The University of Nairobi community comprising of students and staff was last evening celebrating mental health day, a day to raise mental health awareness with a theme : make mental health and mental wellbeing a global priority.
Speaking during the event, Prof. Lukoye Atwoli, said that mental health is real. “Preventing and treating mental health has real economic benefits”, he said. During the COVID19 lockdown, suicide rates increased, substance abuse also increased. “COVID-19 had impact on mental health,” he said.
Even after COVID-19, there were still anxieties among the population. “Such anxieties include fear of travelling, leaving the house, fear of getting COVID-19 and fear of dying. We also had grief as many people lost relatives and loved ones,” he said.
He pointed out that COVID-19 has effects on nervous system. Proper treatment of mental health or treatment of COVID-19 had better results, he observed.
In his concluding remarks, he pointed out that among those who died of COVID 19, those who had both COVID-19 + mental health sicknesses perished more.
There is light at the end of the tunnel. “Find reasons to be hopeful’, he concluded.
The University of Nairobi Vice Chancellor, Prof. Stephen Kiama, reiterated his reform agenda in the University and more so the need for people reforms. “When people are taken care of, the output is greater,” he said. He noted that the great expectations put on us, bring out the anxiety that later leads to mental health challenges.
Prof. Julius Ogen’go, Associate Vice Chancellor, Academic Affairs, said that over 300 students chased away from University, about 30 of them had mental health issues.
Mr. Brian Ouma, Chief Operating Officer, outlined some of the causes of mental health illness as ; stigma, financial pressure, anxiety, depression, stress. “We need involvement of all people. Mental Health at workplace is on the rise. Among students, mental health affects students retention rate and failures,” he said.
Prof. Walter Jaoko cautioned Kenyans to be careful of the Ebola outbreak from Uganda. “Ebola is a serious disease, fatal in humans. It is spread from wild animals to humans. Averagely, 50% of people infected by Ebola die. It was discovered near River Ebola in DRC Congo. The symptoms include fever, tiredness, sore-throat, bleeding from gums,” he said.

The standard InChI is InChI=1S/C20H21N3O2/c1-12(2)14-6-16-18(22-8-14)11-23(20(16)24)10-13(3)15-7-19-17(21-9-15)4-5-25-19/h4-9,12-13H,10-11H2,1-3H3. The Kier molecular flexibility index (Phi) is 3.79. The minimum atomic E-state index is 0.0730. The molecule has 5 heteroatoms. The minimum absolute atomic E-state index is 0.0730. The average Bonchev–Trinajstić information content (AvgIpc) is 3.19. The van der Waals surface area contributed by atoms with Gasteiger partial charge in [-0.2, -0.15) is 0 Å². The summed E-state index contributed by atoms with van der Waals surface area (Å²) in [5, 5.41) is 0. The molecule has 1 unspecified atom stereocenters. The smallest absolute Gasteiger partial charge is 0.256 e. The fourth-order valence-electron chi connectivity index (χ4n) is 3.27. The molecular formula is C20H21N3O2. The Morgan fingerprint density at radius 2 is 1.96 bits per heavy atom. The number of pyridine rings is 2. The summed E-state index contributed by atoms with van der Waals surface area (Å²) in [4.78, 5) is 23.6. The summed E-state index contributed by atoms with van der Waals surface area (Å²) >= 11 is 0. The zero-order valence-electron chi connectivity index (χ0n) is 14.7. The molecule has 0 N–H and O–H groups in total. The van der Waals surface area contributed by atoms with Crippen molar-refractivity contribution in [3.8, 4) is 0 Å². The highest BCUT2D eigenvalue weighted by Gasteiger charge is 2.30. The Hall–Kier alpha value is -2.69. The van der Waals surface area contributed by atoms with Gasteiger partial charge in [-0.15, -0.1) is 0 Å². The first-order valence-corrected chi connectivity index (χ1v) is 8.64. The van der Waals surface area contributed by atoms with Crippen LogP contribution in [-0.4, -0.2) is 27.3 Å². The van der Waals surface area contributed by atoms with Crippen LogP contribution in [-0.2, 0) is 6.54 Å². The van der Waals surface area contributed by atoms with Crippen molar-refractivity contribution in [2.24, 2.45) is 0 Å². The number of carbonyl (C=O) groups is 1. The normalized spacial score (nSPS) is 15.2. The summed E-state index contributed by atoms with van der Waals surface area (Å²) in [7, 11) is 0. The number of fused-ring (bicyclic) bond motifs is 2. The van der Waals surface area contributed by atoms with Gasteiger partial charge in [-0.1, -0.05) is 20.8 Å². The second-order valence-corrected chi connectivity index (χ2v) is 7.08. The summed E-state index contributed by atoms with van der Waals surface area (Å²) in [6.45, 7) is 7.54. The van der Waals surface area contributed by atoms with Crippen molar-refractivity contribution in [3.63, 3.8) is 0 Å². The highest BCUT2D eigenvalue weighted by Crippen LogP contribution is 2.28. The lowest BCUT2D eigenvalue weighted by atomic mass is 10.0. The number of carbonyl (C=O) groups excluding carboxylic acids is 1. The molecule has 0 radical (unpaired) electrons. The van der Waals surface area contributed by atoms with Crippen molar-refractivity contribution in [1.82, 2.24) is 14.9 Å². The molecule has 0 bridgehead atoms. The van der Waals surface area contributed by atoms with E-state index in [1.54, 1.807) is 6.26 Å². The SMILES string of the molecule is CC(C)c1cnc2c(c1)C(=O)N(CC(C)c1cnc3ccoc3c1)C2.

The areas likely to get Ebola include Mombasa, Kisumu and Busia corridors.
Dr. Lucy Muhia, Director, University Health Services, observed that mental health is important at every stage of life, it affects how we think, feel. She pointed out that certain health risky behavior could be associated with mental health. She urged students and staff to come out in large numbers during day and get free breast cancer screening, ultrasound, screening of cardiovascular diseases among other diseases. “Mental health is treatable,” she said. The major challenges faced by health proffessionals include identification of the mental health triggers, creation of awareness of mental health illnesses, stigma.
Dr. Catherine Amalundu, Clinical Psychologist at the University Health Services, reasoned that with the emergence of technologies such as Rada App, ehealth has helped reach out to various student communities with health messages, creating mental health awareness. The app has been helpful in helping students deal with issues of relationships, academics, substance abuse, money matters among others.